Engineering has diverse applications and the success of projects relies on multifaceted teams and collaborative input. As a professional in this field, I am not just an engineer I am a planner, a designer, a scientist, a social entrepreneur and an advocate for environmental sustainability.

What for you are the most interesting aspects of engineering?
Collaborative working at the forefront of sustainable design in a fast-paced environment is definitely what makes my career most interesting.

Engineering is a continually evolving sector; technology and governance move quickly and things are never stale in this profession – I rarely do the same thing day in, day out. The rate of change makes for a challenging and exciting career.

What do you expect to be the most exciting aspect of engineering over the next five years?
I anticipate that the opportunity to influence the move towards a smarter, more sustainable and resilient future within the context of modern challenges will be the most exciting aspect of my career over the next five years.

I see these challenges to include mitigating and adapting to climate change, ensuring energy security from indigenous resources, and the transition to a technology-driven economy which decouples GHG emissions from economic growth.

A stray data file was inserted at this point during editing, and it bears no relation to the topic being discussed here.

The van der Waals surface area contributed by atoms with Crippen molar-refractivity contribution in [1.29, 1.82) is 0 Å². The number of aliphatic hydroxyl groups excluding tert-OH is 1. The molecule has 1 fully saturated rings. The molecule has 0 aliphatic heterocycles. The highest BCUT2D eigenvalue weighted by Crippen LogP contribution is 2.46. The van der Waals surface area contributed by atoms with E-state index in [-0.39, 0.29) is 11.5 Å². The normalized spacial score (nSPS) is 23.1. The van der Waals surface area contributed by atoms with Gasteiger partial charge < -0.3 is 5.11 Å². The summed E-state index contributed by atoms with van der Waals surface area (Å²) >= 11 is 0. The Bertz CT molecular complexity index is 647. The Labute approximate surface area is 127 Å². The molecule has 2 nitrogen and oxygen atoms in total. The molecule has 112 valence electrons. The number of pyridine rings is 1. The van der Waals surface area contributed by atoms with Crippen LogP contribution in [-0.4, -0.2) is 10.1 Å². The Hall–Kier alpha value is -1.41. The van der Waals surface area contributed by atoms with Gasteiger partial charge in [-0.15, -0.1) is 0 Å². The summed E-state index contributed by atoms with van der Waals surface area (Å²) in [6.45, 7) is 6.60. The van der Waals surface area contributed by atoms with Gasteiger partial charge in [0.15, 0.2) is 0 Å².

What would you say to someone right now if they asked you should they study engineering?
Don’t hesitate. Whether you love to crunch numbers or are more interested in contributing from a strategic level, engineering is so diverse, offering excellent opportunities for a career where you feel like you are making a genuine difference. If you are curious about the world around you and how you can shape its future, then engineering is for you.

Alison Delahunty, project engineer, RPS


Alison Delahunty

I studied civil & environmental engineering (Level 8) at University College Cork (UCC) from 2008-2012. My engineering career commenced in Malachy Walsh and Partners (MWP), primarily as a structural engineer, from 2012-2015.

My interest in geotechnics was piqued while working in MWP and I enrolled in a master’s of soil mechanics (Level 9) at the Imperial College of London in 2014. I enrolled on a part-time basis and completed the course in 2016. Prior to completing it, I joined RPS where I have been a member of the geotechnics team since 2015.

Here I have had the opportunity to work on a wide range of projects. I am currently working on the conceptual model for a contaminated land site, the earthworks design for a local access road and the geotechnical design report for a cable stay bridge.

At what age did you start to think about becoming an engineer?
I was unaware of engineering until the age of 17. I went to an all-girls school where the CAO focus was on nursing and teaching. I knew neither of these were a good fit for me so I sought advice from an external career guidance counsellor (CGC). After a brief chat about my interests and subject performances, the CGC immediately suggested engineering and the rest is history.

What were the major influencers of this decision?